In 1988 the collapse of the Soviet Bloc simply wasn't imagined. The events of Tiananmen Square in 1989 and the mass demands for democracy and accountable government and media in China took everyone by surprise. That the whole Soviet Bloc began to come apart by the end of 1989 opened up the issue of state-market relations across all of Eastern Europe. Later, the project added to its membership Kenneth Chan, a fine Oxford educated Hong Kong scholar who lived three years in Poland after the fall of the Berlin Wall and who married a young Pole who followed him back to Hong Kong. Scholars like Sonny Lo, Newman Lam, Eilo Yu, Peter Baehr and Benson Wong joined the project, adding perspectives honed in Canada, Australia, and Taiwan and acadmic research focuses on education, finance, cross border crime, and grass roots party organizing to area expertise in Taiwan, Macau, and China as well as Hong Kong. So the comparative aspect has long been a feature of the project as well. Today the project continues to track developments in Hong Kong and compare them with changes in Greater China (the PRC, Macau, Taiwan and Hong Kong, with the various SEZs such as Shenzhen, Zhuhai and Shanghai getting special attention) as well as to put these changes in the larger context of global changes in political economic theory and practice.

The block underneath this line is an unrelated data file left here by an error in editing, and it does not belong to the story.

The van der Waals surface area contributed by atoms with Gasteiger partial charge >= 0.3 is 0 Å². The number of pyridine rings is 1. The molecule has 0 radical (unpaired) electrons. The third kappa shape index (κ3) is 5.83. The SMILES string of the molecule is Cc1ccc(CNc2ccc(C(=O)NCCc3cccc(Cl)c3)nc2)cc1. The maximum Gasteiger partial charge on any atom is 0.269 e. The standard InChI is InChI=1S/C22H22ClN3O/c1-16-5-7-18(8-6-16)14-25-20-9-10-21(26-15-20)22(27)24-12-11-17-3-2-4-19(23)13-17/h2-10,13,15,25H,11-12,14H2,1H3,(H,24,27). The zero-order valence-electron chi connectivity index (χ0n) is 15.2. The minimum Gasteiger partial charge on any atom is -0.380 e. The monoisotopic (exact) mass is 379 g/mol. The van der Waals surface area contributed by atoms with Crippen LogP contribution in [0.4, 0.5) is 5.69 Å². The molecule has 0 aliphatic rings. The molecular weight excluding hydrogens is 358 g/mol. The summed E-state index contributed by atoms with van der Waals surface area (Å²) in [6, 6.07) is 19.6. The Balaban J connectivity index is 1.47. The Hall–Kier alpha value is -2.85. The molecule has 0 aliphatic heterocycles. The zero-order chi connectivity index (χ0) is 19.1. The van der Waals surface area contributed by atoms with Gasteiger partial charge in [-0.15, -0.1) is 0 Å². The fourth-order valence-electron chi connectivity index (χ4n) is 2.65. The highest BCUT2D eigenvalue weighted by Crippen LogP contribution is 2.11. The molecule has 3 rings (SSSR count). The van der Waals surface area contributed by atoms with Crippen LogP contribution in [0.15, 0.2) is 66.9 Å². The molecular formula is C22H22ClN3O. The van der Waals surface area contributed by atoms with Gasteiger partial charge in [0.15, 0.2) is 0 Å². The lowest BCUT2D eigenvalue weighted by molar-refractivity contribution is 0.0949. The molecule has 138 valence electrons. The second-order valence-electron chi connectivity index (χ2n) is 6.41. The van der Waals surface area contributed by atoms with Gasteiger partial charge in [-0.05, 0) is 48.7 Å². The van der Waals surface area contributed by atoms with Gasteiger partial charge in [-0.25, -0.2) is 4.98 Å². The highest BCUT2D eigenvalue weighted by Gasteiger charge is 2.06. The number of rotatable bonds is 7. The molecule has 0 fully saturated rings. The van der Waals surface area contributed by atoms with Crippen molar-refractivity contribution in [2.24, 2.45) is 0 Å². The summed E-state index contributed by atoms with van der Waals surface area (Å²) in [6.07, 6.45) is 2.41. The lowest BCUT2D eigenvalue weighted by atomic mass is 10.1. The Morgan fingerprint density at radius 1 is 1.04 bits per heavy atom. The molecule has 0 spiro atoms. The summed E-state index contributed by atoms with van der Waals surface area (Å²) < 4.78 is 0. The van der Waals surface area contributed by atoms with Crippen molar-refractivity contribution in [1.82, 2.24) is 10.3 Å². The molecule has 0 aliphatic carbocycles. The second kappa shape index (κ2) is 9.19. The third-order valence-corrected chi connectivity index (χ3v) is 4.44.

Technically, May 5 2009 marked the 20th anniversary of the Hong Kong Transition Project. We've barely had time to look back. But now this website marks a renewed push to broaden the impact of the project member's research and focus the years of our study on making events in this growingly important, fast changing region more comprehensible and accessible. I hope you will find the regularly published weblogs of our members insightful and the occasional detailed reports you can download informative. We've also provided a number of links to websites of interest. If you want to know about the development of democracy in the Greater China region, this is THE place to start.